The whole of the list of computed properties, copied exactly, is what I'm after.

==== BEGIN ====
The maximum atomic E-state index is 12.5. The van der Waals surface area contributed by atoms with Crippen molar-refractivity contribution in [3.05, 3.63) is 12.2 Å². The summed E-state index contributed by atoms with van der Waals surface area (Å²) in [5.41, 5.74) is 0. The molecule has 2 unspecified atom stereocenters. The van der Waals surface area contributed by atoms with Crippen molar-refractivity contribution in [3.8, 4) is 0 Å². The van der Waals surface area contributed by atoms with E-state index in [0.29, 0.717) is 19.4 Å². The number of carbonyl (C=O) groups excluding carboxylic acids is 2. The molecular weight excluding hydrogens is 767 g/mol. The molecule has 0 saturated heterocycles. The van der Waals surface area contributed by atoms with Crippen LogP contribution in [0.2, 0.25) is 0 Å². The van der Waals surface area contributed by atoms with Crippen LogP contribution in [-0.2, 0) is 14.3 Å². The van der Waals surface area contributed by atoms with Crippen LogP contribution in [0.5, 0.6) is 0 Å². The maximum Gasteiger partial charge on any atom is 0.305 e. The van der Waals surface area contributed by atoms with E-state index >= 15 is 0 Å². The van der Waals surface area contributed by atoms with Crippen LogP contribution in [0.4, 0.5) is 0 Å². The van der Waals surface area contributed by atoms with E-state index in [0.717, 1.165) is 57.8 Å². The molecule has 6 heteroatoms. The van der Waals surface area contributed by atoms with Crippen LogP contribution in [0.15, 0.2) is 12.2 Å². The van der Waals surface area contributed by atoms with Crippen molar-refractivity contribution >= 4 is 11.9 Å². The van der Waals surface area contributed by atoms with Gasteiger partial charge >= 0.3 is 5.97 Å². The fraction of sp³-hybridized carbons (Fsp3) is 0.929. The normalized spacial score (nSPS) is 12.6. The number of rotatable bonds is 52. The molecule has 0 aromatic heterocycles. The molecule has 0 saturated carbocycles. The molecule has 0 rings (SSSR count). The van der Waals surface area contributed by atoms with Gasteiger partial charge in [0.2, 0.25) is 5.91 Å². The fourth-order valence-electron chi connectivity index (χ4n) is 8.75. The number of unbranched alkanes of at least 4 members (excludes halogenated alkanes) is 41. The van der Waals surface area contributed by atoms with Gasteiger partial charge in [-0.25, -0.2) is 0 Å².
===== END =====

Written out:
The maximum atomic E-state index is 12.5. The van der Waals surface area contributed by atoms with Crippen molar-refractivity contribution in [3.05, 3.63) is 12.2 Å². The summed E-state index contributed by atoms with van der Waals surface area (Å²) in [5.41, 5.74) is 0. The molecule has 2 unspecified atom stereocenters. The van der Waals surface area contributed by atoms with Crippen molar-refractivity contribution in [3.8, 4) is 0 Å². The van der Waals surface area contributed by atoms with E-state index in [0.29, 0.717) is 19.4 Å². The number of carbonyl (C=O) groups excluding carboxylic acids is 2. The molecular weight excluding hydrogens is 767 g/mol. The molecule has 0 saturated heterocycles. The van der Waals surface area contributed by atoms with Crippen LogP contribution in [0.2, 0.25) is 0 Å². The van der Waals surface area contributed by atoms with Crippen LogP contribution in [-0.2, 0) is 14.3 Å². The van der Waals surface area contributed by atoms with Crippen LogP contribution in [0.5, 0.6) is 0 Å². The maximum Gasteiger partial charge on any atom is 0.305 e. The van der Waals surface area contributed by atoms with E-state index >= 15 is 0 Å². The van der Waals surface area contributed by atoms with Crippen LogP contribution in [0.4, 0.5) is 0 Å². The van der Waals surface area contributed by atoms with E-state index in [0.717, 1.165) is 57.8 Å². The molecule has 6 heteroatoms. The van der Waals surface area contributed by atoms with Crippen LogP contribution in [0.15, 0.2) is 12.2 Å². The van der Waals surface area contributed by atoms with Crippen molar-refractivity contribution >= 4 is 11.9 Å². The van der Waals surface area contributed by atoms with Gasteiger partial charge >= 0.3 is 5.97 Å². The fraction of sp³-hybridized carbons (Fsp3) is 0.929. The normalized spacial score (nSPS) is 12.6. The number of rotatable bonds is 52. The molecule has 0 aromatic heterocycles. The molecule has 0 saturated carbocycles. The molecule has 0 rings (SSSR count). The van der Waals surface area contributed by atoms with Gasteiger partial charge in [0.2, 0.25) is 5.91 Å². The fourth-order valence-electron chi connectivity index (χ4n) is 8.75. The number of unbranched alkanes of at least 4 members (excludes halogenated alkanes) is 41. The van der Waals surface area contributed by atoms with Gasteiger partial charge in [-0.25, -0.2) is 0 Å².